FDJ were the first to start, in what was a slightly ill-advised startlist, considering that the world champions BMC were third to go off, and teams like IAM and Lampre, not noted for their TTT excellence, were near the end.
The stage was slightly uphill, and Astana, pushing hard for Vincenzo Nibali, were already dropping riders within the first five kilometres. Dmitry Gruzdev, one of their bigger engines, was already out the back.
Coverage was mainly focused on Astana and Movistar, so we never saw any of the first three teams cross the intermediate sprint point, with Giant beating FDJ and BMC taking 45 seconds out of Giant's pile of mediocrity and that time withstood the pace of Astana, beating the Kazakh outfit by 4 seconds at the halfway mark.
Tony Martin's strength was
pulling dragging Etixx along, but too powerfully, dropping Martin Velits and Niki Terpstra early, and Thibaut Pinot might have been regretting his team, as FDJ crossed the finish line, looking ragged and with a slow time, 31'34".
Movistar went into third in at the intermediate, 14 seconds down as BMC set a challenging time at the finish, a 29:58. Orica started. Etixx went 11" down on BMC at the split. Astana just missed out on the lead, finishing 3 seconds behind the Americans. As did Movistar, this time just 5" down. Then Etixx were slightly slower than might have been expected, finishing seventeen seconds behind.
Orica set an unusually poor time for their high standards, 23 seconds down on BMC. Sky were looking strong - at least the riders who weren't getting dropped. They lost three riders early on, and were close to being down to five as Nicolas Roche struggled. But he wasn't the next to get dropped as they had the minimum just after going through the intermediate 17 second down, as Luke Rowe fell back.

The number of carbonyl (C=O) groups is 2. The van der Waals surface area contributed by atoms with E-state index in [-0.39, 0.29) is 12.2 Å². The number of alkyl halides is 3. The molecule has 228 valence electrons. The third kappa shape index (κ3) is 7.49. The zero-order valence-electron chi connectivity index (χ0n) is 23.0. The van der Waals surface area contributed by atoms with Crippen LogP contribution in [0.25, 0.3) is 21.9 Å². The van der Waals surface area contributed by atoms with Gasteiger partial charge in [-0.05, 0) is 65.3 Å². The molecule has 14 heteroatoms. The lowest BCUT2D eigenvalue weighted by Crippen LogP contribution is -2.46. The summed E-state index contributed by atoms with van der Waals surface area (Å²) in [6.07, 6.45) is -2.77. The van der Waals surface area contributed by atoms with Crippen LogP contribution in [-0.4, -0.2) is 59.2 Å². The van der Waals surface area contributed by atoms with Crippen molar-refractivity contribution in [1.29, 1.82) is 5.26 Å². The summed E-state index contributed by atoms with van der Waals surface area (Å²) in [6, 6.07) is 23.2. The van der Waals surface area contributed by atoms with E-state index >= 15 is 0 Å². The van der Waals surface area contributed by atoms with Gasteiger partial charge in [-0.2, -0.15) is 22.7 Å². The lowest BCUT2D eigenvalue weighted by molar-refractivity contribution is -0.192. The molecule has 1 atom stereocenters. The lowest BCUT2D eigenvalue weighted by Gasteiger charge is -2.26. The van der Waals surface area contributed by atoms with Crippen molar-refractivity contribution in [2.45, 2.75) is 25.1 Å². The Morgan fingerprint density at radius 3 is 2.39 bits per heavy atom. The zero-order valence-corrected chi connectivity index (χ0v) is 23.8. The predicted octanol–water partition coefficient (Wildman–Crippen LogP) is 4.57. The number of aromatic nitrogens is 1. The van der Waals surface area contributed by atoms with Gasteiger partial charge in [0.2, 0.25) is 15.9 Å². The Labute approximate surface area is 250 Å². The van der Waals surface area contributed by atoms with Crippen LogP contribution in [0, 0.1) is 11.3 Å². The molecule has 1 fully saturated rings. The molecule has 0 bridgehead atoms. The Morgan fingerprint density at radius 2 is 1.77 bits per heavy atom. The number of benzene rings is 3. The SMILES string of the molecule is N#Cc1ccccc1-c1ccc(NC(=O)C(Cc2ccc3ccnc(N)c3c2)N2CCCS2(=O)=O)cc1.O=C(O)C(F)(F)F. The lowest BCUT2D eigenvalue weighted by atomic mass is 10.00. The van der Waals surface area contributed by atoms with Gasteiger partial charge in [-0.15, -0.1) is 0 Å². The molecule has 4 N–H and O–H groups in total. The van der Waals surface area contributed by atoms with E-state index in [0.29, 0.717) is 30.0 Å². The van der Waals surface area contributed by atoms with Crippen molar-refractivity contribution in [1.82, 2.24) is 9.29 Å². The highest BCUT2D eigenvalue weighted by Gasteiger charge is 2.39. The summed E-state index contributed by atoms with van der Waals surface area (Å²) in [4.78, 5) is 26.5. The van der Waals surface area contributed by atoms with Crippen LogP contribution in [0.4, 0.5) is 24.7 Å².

Tinkoff-Saxo, riding a pretty aimless Dauphiné, finished a minute and half behind, as it looked like BMC had it sewn up. Talansky's team Cannondale-Garmin were also down to five and they came in 42 seconds behind.
Roche was dying now for Sky, on the back, not taking a turn, and opening and closing the gap with the effort of staying with his team mates, with Froome putting serious pressure on. However, he made it, and Sky finished just half a minute down in sixth.
BMC won the day, and Rohan Dennis took yellow, but the real beneficiaries were Van Garderen, Nibali and Valverde, who all have over thirty seconds on Froome and Talansky.
Yellow: Rohan Dennis
Green: Nacer Bouhanni
Red-white: Daniel Teklehaimanot
White: Rohan Dennis
Tomorrow's stage 4, or the "get a move on, the mountains are tomorrow" stage, is probably the easiest stage of the week, with only three categorised climbs, an early cat. 3 and a cat. 4, with a small cat. 4 twelve and a half kilometres from the line, the same distance as the final categorised climb on stage 1. However, there's another bump directly after it, but it is uncategorised and the last ten kilometres are flat. This should go to a sprinter, and there's only one name that stands out. Nacer Bouhanni.